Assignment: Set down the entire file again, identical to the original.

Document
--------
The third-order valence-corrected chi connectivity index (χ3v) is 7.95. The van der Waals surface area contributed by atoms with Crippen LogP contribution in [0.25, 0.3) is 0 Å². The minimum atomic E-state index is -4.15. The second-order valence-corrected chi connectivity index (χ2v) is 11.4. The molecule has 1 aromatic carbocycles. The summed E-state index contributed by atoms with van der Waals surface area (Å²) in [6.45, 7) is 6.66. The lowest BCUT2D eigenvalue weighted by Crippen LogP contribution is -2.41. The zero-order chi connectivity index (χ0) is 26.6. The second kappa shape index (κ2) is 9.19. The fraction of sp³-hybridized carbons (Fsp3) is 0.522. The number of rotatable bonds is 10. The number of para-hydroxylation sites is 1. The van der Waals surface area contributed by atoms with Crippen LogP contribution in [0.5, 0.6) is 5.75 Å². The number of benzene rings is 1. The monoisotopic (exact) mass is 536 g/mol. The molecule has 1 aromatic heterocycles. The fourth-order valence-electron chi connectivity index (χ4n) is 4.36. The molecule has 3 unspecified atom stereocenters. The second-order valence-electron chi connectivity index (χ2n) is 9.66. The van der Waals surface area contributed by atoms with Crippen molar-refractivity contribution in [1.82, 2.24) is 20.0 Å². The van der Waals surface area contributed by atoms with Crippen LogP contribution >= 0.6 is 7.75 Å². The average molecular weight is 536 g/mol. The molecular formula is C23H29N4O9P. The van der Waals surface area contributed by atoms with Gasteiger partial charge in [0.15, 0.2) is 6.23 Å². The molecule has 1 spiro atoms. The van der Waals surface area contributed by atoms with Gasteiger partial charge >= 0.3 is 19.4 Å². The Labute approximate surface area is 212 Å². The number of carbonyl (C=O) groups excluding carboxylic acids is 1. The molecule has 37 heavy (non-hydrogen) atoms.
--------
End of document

The third-order valence-corrected chi connectivity index (χ3v) is 7.95. The van der Waals surface area contributed by atoms with Crippen LogP contribution in [0.25, 0.3) is 0 Å². The minimum atomic E-state index is -4.15. The second-order valence-corrected chi connectivity index (χ2v) is 11.4. The molecule has 1 aromatic carbocycles. The summed E-state index contributed by atoms with van der Waals surface area (Å²) in [6.45, 7) is 6.66. The lowest BCUT2D eigenvalue weighted by Crippen LogP contribution is -2.41. The zero-order chi connectivity index (χ0) is 26.6. The second kappa shape index (κ2) is 9.19. The fraction of sp³-hybridized carbons (Fsp3) is 0.522. The number of rotatable bonds is 10. The number of para-hydroxylation sites is 1. The van der Waals surface area contributed by atoms with Crippen LogP contribution in [0.5, 0.6) is 5.75 Å². The number of benzene rings is 1. The monoisotopic (exact) mass is 536 g/mol. The molecule has 1 aromatic heterocycles. The fourth-order valence-electron chi connectivity index (χ4n) is 4.36. The molecule has 3 unspecified atom stereocenters. The second-order valence-electron chi connectivity index (χ2n) is 9.66. The van der Waals surface area contributed by atoms with Crippen molar-refractivity contribution in [1.82, 2.24) is 20.0 Å². The van der Waals surface area contributed by atoms with Crippen LogP contribution >= 0.6 is 7.75 Å². The average molecular weight is 536 g/mol. The molecular formula is C23H29N4O9P. The van der Waals surface area contributed by atoms with Gasteiger partial charge in [0.15, 0.2) is 6.23 Å². The molecule has 1 spiro atoms. The van der Waals surface area contributed by atoms with Gasteiger partial charge >= 0.3 is 19.4 Å². The Labute approximate surface area is 212 Å². The number of carbonyl (C=O) groups excluding carboxylic acids is 1. The molecule has 37 heavy (non-hydrogen) atoms.